Summary: This video examines and challenges gender stereotypes used in LEGO advertising. It was created in response to LEGO's release of a stereotypical gendered line of toys aimed at girls, and 10+ years of boy-geared advertising that led to LEGO losing their girl audience in the first place. The video's creators, SPARK, promotes grassroots mobilization around issues of female sexualization, and started a petition to ask LEGO to commit to better gender equity in its marketing practices and toy creation. The video documents changes in LEGO's advertising, explains the basic premise of the LEGO petition (which is highly critical of gendered advertising like that seen in the graphic here), seeks to give voice to some of the young girls LEGO missed in their targeted marketing, and discusses where SPARK and PBG (a partner organization, Powered by Girl) want to see LEGO go in the future. Viewers may be encouraged to reflect on how LEGO's use of gender advertising changed over time and what might explain these changes? Why does the video's creator see gender stereotyping as a problem in advertising? How can this be considered a social problem, and how do its creators promote change in addressing the problem? This can also be paired with other examples of gender in television in commercials (e.g. see here and here).
Submitted By: Bailey Shoemaker Richards, Sparksummit.com
Tags: capitalism, children/youth, consumption/consumerism, corporations, marketing/brands, media, psychology/social psychology, advertising, false needs, 06 to 10 mins
Summary: This excerpt is from the documentary The Corporation (based on the book by Joel Bakan), which examines the role of corporations in our lives today. This brief clip moves between commentary from Barbara Linn (professor of Psychiatry at Harvard's Baker Children's Center) and Lucy Hughes (a marketing executive at Initative Media), a Co-creator of "The Nag Factor." The Nag Factor is a scientific study of how children nag their parents to to "help corporations to help children nag for their products more effectively." Hughes notes the study found that "20% to 40% of purchases would not have occurred unless the child had nagged their parents" and emphasizes the use of psychologists and media technology to better advertise to children. Professor Linn is highly critical of the industry that spends $12 billion/year to market to children, and argues "comparing the marketing of yesteryear to the marketing of today is like comparing a BB gun to a smart bomb." Viewers may be asked if it is ethical to market to children? While Professor Linn argues against it, the marketing executive says she doesn't know, emphasizing that it is her job to sell products. What is the role of marketing and advertising in society today and has it gone too far? How is it related to capitalism (e.g. the Marxian concept of false needs) and the corporation? At 7:40, the clip ends with the story of two college students who became "corporate sponsors" to pay for their college tuition. See other educational uses of the documentary here and see also this NYT video on advertising on college campuses.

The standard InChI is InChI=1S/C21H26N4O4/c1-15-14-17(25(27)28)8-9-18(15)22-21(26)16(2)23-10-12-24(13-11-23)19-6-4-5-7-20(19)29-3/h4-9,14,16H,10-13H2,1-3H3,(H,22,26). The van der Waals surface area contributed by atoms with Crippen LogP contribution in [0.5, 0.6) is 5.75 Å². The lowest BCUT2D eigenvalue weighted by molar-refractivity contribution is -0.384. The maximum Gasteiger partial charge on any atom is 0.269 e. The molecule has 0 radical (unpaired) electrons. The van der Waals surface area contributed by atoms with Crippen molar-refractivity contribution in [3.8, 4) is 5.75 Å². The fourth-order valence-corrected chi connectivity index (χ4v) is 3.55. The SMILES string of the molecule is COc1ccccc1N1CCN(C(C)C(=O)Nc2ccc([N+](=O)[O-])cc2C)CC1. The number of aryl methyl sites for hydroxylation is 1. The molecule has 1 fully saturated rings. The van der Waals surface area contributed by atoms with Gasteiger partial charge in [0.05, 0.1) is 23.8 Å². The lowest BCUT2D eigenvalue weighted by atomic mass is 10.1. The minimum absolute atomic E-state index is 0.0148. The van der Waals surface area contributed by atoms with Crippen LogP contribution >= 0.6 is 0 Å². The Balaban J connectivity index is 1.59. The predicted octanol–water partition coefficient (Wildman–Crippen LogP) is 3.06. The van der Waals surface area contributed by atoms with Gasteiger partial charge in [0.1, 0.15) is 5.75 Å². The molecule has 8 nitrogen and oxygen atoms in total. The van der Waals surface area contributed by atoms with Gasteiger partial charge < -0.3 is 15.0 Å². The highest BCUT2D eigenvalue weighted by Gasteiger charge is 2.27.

Submitted By: Paul Dean
_Tags: gender, marketing/brands, commercial, gender socialization, heteronormativity, media literacy, representation, subtitles/CC, 00 to 05 mins
Summary: This 30-second commercial is an excellent illustration of West and Zimmerman's (1987) "doing gender" and how media reproduces traditional gender roles in contemporary society. The advertisement features a montage of different women cleaning up various messes around the house, helping their children in the kitchen, and doing the grocery shopping. The very masculine man on the paper towel package sings "lean on me," showing that society ascribes these qualities to a man, while the woman is supposed to depend on men and “lean” on them for support (this also reflects a heteronormative relationship, in which a couple is depicted as a heterosexual male and female). The commercial concludes with the woman buying the paper towel with the “strong” man on the package. Viewers can reflect on how such commercials promote traditional gender socialization within pop culture, how it promotes gender inequality, and how this particular depiction of masculinity and femininity might reflect unequal power within a relationship. Using commercials in this manner offers several benefits, including a quick assessment of student understanding of key concepts (see here and here for other examples of gender in commercials).
Submitted By: Deborah Kim and Michon Tart
Tags: bodies, children/youth, consumption/consumerism, discourse/language, gender, inequality, marketing/brands, media, political economy, sex/sexuality, social construction, violence, feminism, media literacy, representation, self-objectification, sexism, sexual objectification, stereotypes, symbolic annihilation, 06 to 10 mins, 61+ mins
Length: 90:00, 8:52
Access: no online access, Vimeo preview